Zenosense, Inc. July 29th, 2014

Optimum inertial design for self-propulsion: A new study investigates the effects of small but finite inertia on the propulsion of micro and nano-scale swimming machines July 29th, 2014

A new way to make microstructured surfaces: Method can produce strong, lightweight materials with specific surface properties July 29th, 2014

Energy

Oregon chemists eye improved thin films with metal substitution: Solution-based inorganic process could drive more efficient electronics and solar devices July 21st, 2014

Steam from the sun: New spongelike structure converts solar energy into steam July 21st, 2014

3-D nanostructure could benefit nanoelectronics, gas storage: Rice U. researchers predict functional advantages of 3-D boron nitride July 15th, 2014

Nanotechnology that will impact the Security & Defense sectors to be discussed at NanoSD2014 conference July 8th, 2014

Grants/Awards/Scholarships/Gifts/Contests/Honors/Records

New imaging agent provides better picture of the gut July 25th, 2014

Hysitron is Awarded TWO R&D 100 Awards for Highly Innovative Technology Developments in the Areas of Extreme Environments and Biological Mechanical Property Testing July 23rd, 2014

Researchers create vaccine for dust-mite allergies Main Page Content: Vaccine reduced lung inflammation to allergens in lab and animal tests July 22nd, 2014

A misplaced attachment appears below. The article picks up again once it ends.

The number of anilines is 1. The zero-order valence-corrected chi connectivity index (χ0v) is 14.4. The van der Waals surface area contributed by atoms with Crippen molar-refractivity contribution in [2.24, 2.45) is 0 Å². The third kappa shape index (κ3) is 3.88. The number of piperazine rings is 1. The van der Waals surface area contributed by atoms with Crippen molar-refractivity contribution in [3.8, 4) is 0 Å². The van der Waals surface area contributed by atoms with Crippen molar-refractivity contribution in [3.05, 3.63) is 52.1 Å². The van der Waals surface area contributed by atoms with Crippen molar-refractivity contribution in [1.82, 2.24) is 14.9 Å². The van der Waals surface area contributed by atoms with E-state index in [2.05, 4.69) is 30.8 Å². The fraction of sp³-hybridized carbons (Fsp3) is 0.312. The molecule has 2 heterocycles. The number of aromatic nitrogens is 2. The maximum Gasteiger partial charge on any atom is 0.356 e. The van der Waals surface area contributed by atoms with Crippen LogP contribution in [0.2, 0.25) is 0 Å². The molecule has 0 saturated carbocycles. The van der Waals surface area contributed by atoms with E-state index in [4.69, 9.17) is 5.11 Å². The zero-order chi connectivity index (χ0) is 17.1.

EPFL Research on the use of AFM based nanoscale IR spectroscopy for the study of single amyloid molecules wins poster competition at Swiss Physics Society meeting July 22nd, 2014

Solar/Photovoltaic

Steam from the sun: New spongelike structure converts solar energy into steam July 21st, 2014

Making dreams come true: Making graphene from plastic? July 2nd, 2014

Shrinky Dinks close the gap for nanowires July 1st, 2014

New Study Raises Possibility of Production of P-Type Solar Cells July 1st, 2014

NanoNews-Digest
The latest news from around the world, FREE



  Premium Products
NanoNews-Custom
Only the news you want to read!
 Learn More
NanoTech-Transfer
University Technology Transfer & Patents
 Learn More
NanoStrategies
Full-service, expert consulting
 Learn More














ASP
Nanotechnology Now Featured Books




NNN

The Hunger Project







© Copyright 1999-2014 7th Wave, Inc. All Rights Reserved PRIVACY POLICY :: CONTACT US :: STATS :: SITE MAP :: ADVERTISE